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Thank you guys very much for the advice! I really appreciate the warm welcome and information. To follow up a little, the thing with the private land is that it's really really small. It's a couple of acres and it's in a somewhat residential area and I think that there are deer there here and there but not a whole lot. From what I understand it's more like he put a stand up there because why not and every once in a while he gets lucky. I figure with public lands I can be more immersive and get better experience, because after all I don't just want to take a deer to take a deer, I want to have the full experience. So I was thinking maybe Saturday I would go out to Kingsbury (probably) and spend the day getting to know the place and if I end up getting a buck in my sights, well great, but I won't necessarily expect it. Then maybe after Thanksgiving I can go back based on what I saw the first time and get a real hunt on. But we'll see. I'm just so excited to get outside and be connected to it all.
My fear now is the snow! We got a couple inches up here and there may be a little more Saturday, and I didn't buy snow camo! I guess we'll see what it's like at the time.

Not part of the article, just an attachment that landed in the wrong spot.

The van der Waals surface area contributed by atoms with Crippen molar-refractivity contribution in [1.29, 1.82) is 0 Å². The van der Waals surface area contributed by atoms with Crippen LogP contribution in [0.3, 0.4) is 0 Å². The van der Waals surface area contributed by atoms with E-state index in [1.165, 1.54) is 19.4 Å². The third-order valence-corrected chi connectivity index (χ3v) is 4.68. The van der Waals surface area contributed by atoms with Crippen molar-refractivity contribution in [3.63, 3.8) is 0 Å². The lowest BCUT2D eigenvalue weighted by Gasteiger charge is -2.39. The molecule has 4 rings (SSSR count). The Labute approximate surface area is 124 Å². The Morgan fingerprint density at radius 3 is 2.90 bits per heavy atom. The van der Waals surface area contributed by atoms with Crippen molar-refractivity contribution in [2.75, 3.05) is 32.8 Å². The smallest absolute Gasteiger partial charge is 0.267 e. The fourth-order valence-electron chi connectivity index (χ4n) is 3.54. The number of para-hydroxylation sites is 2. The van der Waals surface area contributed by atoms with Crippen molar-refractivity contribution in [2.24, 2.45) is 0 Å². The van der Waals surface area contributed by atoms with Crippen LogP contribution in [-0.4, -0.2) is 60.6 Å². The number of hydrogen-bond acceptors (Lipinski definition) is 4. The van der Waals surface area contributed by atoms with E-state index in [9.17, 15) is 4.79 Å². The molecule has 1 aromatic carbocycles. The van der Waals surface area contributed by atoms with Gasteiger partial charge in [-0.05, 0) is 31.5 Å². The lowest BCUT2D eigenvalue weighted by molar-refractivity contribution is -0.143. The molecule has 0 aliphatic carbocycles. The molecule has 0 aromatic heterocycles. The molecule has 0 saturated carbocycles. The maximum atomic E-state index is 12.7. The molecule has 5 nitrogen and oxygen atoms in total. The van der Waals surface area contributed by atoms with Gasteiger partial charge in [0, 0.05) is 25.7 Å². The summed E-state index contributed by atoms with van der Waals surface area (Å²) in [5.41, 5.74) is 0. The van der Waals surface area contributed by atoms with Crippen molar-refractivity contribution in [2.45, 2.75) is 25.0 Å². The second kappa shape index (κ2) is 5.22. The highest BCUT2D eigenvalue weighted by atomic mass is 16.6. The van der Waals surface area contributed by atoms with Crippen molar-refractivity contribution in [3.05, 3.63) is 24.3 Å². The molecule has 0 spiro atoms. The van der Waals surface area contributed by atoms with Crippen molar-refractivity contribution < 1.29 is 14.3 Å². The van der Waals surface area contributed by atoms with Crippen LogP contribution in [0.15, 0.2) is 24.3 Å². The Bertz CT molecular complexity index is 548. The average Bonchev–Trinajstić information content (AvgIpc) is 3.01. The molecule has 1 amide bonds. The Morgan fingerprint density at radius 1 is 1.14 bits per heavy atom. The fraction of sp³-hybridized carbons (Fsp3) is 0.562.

Welcome Steve, I live and was born in LaPorte County and have been hunting at Kingsbury off and on for over forty years. Actually it's right down the road from me on Rt. 6, you'll pass my place to get there. I myself was going there opening day of gun season but this might be my 'ol mans last year of hunting so me and my brother are going to hunt with him on the little private ground we have. He just can't get around like he used to. As far as Kingsbury is concerned I would tell ya to hunt the couple acres you have. The heydays of Kingsbury we're back in the 80's before they allowed to take does, it decimated the population and it has never recovered. We usually get a few buddies and go through the thickets to jump them out for the guys on stand . There are nice bucks there, they are far and few in between but there is also a lot of hunters. So many that no matter how you try to avoid walking by one you usually do anyway. I look at it like I have just as much chance the guy bouncing a deer to me as much as scaring one off, most guys don't. A lot of idiots out there to be honest, we've had some alterations, had some actually track the deer ya shot and tag it before. I ain't trying to bum ya out but this is what public ground is. Opening weekend of gun season would be best, after that they disappear into the refuges, it's almost unbelievable how fast they vanish. Things I take are snacks, bottle of water, toilet paper, and more warm clothes than I need. You can get lost out there so take some kind of navigation device to find your way back. Good luck to you on opening morning.